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By Dana Bartlett
From CT
Jul 15, 2012
Research, 2007, 21(2), 628–631
 2007 National Strength & Conditioning Association Brief Review
THE APPLICATION OF TRAINING TO FAILURE IN
PERIODIZED MULTIPLE-SET RESISTANCE EXERCISE
PROGRAMS
JEFFREY M. WILLARDSON
Physical Education Department, Eastern Illinois University, Charleston, Illinois 61920.
ABSTRACT. Willardson, J.M. The application of training to failure
in periodized multiple-set resistance exercise programs. J.
Strength Cond. Res. 21(2):628–631. 2007.—Few studies and reports
in the body of literature have directly addressed the issue
of whether resistance exercise sets should be performed to failure.
Research has clearly demonstrated the superiority of performing
multiple sets vs. single sets for increases in maximal
strength. However, there is little direct evidence to decide conclusively
whether or not multiple sets should be performed to
failure. Therefore, the purpose of this research note was to discuss
what is currently known concerning the application of
training to failure and to stimulate further research on this topic.
Although not essential for increases in muscular characteristics
such as strength and hypertrophy, training to failure
might allow advanced lifters to break through training plateaus
when incorporated periodically into short-term microcycles. Because
muscular hypertrophy is a key contributor to long-term
increases in maximal strength, advanced lifters should consider
training to failure occasionally. The potential mechanisms by
which training to failure might provide an advantage are
through greater activation of motor units and secretion of
growth-promoting hormones. However, training to failure is not
an effective stimulus without lifting at a sufficient intensity
(percentage of 1 repetition maximum). Furthermore, training to
failure should not be performed repeatedly over long periods,
due to the high potential for overtraining and overuse injuries.
Therefore, the training status and the goals of the lifter should
guide the decision-making process on this issue.
KEY WORDS. fatigue, motor unit recruitment, growth hormone,
strength, hypertrophy
INTRODUCTION When designing resistance exercise programs,
many training variables must be considered
for optimal results to occur (2). In a position
stand, written for the American College of
Sports Medicine, training variables such as
the type of muscle action, load, volume, exercise selection,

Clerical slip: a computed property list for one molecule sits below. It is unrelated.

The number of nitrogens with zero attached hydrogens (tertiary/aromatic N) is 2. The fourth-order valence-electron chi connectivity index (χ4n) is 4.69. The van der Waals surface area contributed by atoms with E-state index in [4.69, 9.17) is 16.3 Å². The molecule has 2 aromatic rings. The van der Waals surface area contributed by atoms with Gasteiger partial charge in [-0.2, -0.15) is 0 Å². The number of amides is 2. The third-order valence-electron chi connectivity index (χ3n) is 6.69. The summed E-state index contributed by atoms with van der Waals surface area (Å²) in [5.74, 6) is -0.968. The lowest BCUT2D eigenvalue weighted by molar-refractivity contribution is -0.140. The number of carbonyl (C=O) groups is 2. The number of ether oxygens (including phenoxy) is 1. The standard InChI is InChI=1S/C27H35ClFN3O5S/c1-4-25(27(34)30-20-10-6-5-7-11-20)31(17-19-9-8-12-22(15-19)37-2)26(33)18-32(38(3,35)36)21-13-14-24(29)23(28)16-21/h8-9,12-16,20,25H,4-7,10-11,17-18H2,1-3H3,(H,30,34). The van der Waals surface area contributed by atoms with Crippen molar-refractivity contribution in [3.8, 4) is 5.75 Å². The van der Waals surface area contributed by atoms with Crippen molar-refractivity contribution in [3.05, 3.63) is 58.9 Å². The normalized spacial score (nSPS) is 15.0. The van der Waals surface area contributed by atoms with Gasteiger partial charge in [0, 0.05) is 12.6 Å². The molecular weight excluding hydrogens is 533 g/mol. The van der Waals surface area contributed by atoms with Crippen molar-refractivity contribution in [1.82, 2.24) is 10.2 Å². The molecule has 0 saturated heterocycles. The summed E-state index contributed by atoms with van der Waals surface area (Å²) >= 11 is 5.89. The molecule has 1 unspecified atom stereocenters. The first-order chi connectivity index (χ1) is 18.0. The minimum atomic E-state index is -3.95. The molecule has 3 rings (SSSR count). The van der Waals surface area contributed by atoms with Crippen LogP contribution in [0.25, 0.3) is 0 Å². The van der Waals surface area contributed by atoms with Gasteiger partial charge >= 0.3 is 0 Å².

exercise order, rest periods, velocity of muscle action, and
frequency were discussed and recommendations were
made based on different goals (1). However, an issue not
discussed, but also highly relevant, particularly when the
goal is maximal strength or hypertrophy, is whether resistance
exercise sets should be performed to muscular
failure.
Much of what has been written concerning the benefits
of training to failure may have originated from a marketing
scheme connected with the sale of Nautilus equipment
in the 1970s. However, power lifters and bodybuilders
who followed lifting programs based on repetition
maximums (RM) probably were training to failure (intentionally
or at random) before this time period. There are
few studies and reports in the body of literature that have
directly addressed this issue (3, 6, 7, 9, 11, 14, 15). Therefore,
the purpose of this research note will be to discuss
what is currently known concerning the application of
training to failure and to stimulate further research on
this topic.
MUSCULAR FAILURE DEFINED
Muscular failure can be defined as the point during a resistance
exercise set when the muscles can no longer produce
sufficient force to control a given load (3, 15). At this
point, the set is ended and a period of rest ensues to allow
for resynthesis of ATP and clearance of fatigue-producing
substances (e.g., H ions). Muscular failure usually occurs
during the concentric phase of a repetition; however,
a set often can be extended through spotter-assisted repetitions,
eccentric-phase only repetitions, or isometric
holds.
Therefore, to describe a muscle as being maximally
fatigued at the point of concentric failure is inaccurate,
because the muscle is not entirely fatigued (3). A common